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On Happiness and Chasing Impossible Goals
To make creative work, it helps to have impossible goals. I want each comic I make to be better than the last one. I want each book I make to be bought by millions, glowingly reviewed, and universally beloved. I want my art to bring me happiness.
These are impossible goals. So why am I disappointed every single time I fail to achieve them?
Because without believing in impossible outcomes, I’m afraid I might fail to put in the necessary work.
Exerting too much effort on a creative pursuit is exhausting, of course. And it’s detrimental to the work itself. My lines get sloppy. My color schemes become dull. I use yet another sports metaphor.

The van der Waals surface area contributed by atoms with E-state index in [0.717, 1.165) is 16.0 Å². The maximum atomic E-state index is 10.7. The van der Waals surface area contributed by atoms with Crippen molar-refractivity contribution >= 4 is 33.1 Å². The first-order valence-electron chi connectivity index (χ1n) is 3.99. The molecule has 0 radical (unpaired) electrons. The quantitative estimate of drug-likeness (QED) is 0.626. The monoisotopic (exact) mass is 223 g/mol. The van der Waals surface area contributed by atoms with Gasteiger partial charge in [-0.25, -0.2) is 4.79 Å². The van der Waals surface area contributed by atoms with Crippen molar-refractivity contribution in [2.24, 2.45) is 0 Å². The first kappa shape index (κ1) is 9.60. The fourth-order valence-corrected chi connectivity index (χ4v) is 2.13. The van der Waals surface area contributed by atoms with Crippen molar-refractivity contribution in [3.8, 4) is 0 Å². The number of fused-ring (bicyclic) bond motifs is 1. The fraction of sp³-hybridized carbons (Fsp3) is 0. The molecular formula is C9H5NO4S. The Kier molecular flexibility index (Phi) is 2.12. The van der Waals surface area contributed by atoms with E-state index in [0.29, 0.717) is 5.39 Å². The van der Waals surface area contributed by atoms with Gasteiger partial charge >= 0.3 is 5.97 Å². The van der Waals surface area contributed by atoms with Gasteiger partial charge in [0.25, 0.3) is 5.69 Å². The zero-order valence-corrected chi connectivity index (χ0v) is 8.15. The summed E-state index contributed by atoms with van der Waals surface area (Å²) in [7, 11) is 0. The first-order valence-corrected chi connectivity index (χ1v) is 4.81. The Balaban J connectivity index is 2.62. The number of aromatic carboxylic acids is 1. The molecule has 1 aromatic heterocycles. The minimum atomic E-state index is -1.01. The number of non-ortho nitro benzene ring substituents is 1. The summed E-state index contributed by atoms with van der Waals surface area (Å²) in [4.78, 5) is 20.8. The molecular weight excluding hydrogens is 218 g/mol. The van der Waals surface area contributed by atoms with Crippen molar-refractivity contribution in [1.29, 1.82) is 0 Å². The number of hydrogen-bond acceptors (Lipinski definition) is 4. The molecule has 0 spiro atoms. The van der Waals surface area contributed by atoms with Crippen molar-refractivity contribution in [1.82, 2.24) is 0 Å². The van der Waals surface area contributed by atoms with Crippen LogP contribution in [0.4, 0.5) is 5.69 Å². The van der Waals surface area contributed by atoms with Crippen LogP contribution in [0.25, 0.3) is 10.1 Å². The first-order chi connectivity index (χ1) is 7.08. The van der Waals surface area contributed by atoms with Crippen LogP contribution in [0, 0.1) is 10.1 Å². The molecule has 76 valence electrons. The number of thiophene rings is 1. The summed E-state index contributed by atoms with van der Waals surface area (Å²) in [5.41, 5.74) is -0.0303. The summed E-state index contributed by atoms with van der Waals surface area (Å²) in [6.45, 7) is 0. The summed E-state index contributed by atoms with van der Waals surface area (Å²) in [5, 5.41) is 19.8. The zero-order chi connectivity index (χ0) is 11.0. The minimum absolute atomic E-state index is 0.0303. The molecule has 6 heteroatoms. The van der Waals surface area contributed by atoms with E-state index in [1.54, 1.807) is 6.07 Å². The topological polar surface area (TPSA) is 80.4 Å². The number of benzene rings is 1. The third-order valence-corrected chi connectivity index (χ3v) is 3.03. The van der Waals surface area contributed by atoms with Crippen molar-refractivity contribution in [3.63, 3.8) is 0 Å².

But occasionally I feel I’ve struck the perfect balance. The work feels as relaxed and easy as sitting on a dock, waiting for the hungry fish of an idea to bite.
I never settle for one fish, however. Soon I convince myself there must be a feast of ideas out there. And I must catch and fry them at once.
Finding balance turns out to be another impossible goal. But even in an unbalanced creative life, I manage to find joy. Joy in trying new art supplies. Joy in exploring new visual metaphors for the overexamined life. And joy in ending the day with a new flavor of ice cream.
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